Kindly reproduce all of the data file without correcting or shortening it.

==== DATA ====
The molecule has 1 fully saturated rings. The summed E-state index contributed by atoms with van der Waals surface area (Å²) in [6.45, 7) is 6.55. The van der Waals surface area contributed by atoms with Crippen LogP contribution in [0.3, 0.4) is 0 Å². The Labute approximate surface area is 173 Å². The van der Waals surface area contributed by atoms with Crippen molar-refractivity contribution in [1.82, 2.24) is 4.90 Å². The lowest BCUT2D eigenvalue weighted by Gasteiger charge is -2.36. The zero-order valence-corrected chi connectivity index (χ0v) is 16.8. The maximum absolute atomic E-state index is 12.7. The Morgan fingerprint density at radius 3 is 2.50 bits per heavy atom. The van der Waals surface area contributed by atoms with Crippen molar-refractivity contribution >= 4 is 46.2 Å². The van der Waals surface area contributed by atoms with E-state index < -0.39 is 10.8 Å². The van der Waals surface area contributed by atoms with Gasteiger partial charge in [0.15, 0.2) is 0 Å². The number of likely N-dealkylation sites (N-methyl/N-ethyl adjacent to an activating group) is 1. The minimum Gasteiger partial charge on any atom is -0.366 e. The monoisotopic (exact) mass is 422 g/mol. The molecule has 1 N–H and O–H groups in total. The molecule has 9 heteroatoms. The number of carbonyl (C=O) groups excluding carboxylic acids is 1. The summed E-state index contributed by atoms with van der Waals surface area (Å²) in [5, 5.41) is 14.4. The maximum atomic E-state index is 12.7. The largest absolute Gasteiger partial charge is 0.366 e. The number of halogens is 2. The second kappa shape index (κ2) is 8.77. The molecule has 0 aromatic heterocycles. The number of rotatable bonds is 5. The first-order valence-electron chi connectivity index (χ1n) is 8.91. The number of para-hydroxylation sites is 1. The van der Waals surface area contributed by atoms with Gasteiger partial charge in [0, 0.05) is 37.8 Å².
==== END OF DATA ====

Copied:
The molecule has 1 fully saturated rings. The summed E-state index contributed by atoms with van der Waals surface area (Å²) in [6.45, 7) is 6.55. The van der Waals surface area contributed by atoms with Crippen LogP contribution in [0.3, 0.4) is 0 Å². The Labute approximate surface area is 173 Å². The van der Waals surface area contributed by atoms with Crippen molar-refractivity contribution in [1.82, 2.24) is 4.90 Å². The lowest BCUT2D eigenvalue weighted by Gasteiger charge is -2.36. The zero-order valence-corrected chi connectivity index (χ0v) is 16.8. The maximum absolute atomic E-state index is 12.7. The Morgan fingerprint density at radius 3 is 2.50 bits per heavy atom. The van der Waals surface area contributed by atoms with Crippen molar-refractivity contribution >= 4 is 46.2 Å². The van der Waals surface area contributed by atoms with E-state index < -0.39 is 10.8 Å². The van der Waals surface area contributed by atoms with Gasteiger partial charge in [0.15, 0.2) is 0 Å². The number of likely N-dealkylation sites (N-methyl/N-ethyl adjacent to an activating group) is 1. The minimum Gasteiger partial charge on any atom is -0.366 e. The monoisotopic (exact) mass is 422 g/mol. The molecule has 1 N–H and O–H groups in total. The molecule has 9 heteroatoms. The number of carbonyl (C=O) groups excluding carboxylic acids is 1. The summed E-state index contributed by atoms with van der Waals surface area (Å²) in [5, 5.41) is 14.4. The maximum atomic E-state index is 12.7. The largest absolute Gasteiger partial charge is 0.366 e. The number of halogens is 2. The second kappa shape index (κ2) is 8.77. The molecule has 0 aromatic heterocycles. The number of rotatable bonds is 5. The first-order valence-electron chi connectivity index (χ1n) is 8.91. The number of para-hydroxylation sites is 1. The van der Waals surface area contributed by atoms with Gasteiger partial charge in [0, 0.05) is 37.8 Å².